For 2018, the Leaf is EPA-rated 151 miles of total range, with an energy consumption of 30 kWh for every 100 miles. One area where Nissan could’ve done better is MPGe, with the Leaf rated at 112 on the combined cycle (city/highway). That, in turn, makes the Volkswagen e-Golf, Hyundai Ioniq Electric, and Tesla Model 3 more efficient than the Leaf.
Before drawing any conclusions, bear in mind the value for money offered by each of these four contenders. The Ioniq Electric is the cheapest at $29,500 before federal tax incentive, with the Leaf coming in at $29,900. The $400 difference favors the Leaf, though, for its boasts more ponies from its electric drive unit and 27 more miles of EPA-rated driving range.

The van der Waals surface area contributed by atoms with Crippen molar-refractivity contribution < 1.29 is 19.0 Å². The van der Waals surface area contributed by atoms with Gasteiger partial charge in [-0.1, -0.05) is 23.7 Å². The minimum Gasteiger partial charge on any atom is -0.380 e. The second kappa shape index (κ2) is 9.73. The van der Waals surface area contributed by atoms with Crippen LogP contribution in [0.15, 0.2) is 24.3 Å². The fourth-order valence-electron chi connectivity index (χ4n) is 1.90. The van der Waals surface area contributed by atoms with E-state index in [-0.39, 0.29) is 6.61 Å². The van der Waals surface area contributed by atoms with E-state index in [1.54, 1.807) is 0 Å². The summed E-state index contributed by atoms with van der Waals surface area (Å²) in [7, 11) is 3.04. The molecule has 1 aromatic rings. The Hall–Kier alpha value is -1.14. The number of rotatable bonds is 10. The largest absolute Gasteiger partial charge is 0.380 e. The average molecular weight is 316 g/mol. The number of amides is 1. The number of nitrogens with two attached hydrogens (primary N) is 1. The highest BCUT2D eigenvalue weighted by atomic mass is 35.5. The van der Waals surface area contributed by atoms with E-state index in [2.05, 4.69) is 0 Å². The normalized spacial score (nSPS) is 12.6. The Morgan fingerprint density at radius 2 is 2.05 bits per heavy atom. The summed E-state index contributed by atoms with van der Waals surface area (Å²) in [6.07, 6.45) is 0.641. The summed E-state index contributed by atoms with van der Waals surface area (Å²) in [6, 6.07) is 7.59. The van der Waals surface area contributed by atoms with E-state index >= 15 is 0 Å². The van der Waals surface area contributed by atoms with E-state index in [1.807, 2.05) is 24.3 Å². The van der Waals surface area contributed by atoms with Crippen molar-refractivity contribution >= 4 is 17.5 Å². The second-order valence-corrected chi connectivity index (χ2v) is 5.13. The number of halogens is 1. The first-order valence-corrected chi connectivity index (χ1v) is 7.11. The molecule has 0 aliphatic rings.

The e-Golf and Model 3 are in a different territory from the Ioniq Electric and Leaf, and that’s the gist of it. Yet another home run for Nissan, which manufactures the Leaf in three parts of the world: U.S., UK, and Japan.
Available in no less than three well-equipped trim levels, the second-generation Leaf will get even better for the 2019 model year with the introduction of a bigger battery pack. Capacity is expected to come in at 60 kWh, which will translate to 225-plus miles of range. And a more powerful motor. And 100-kW DC fast charging, in addition to other goodies.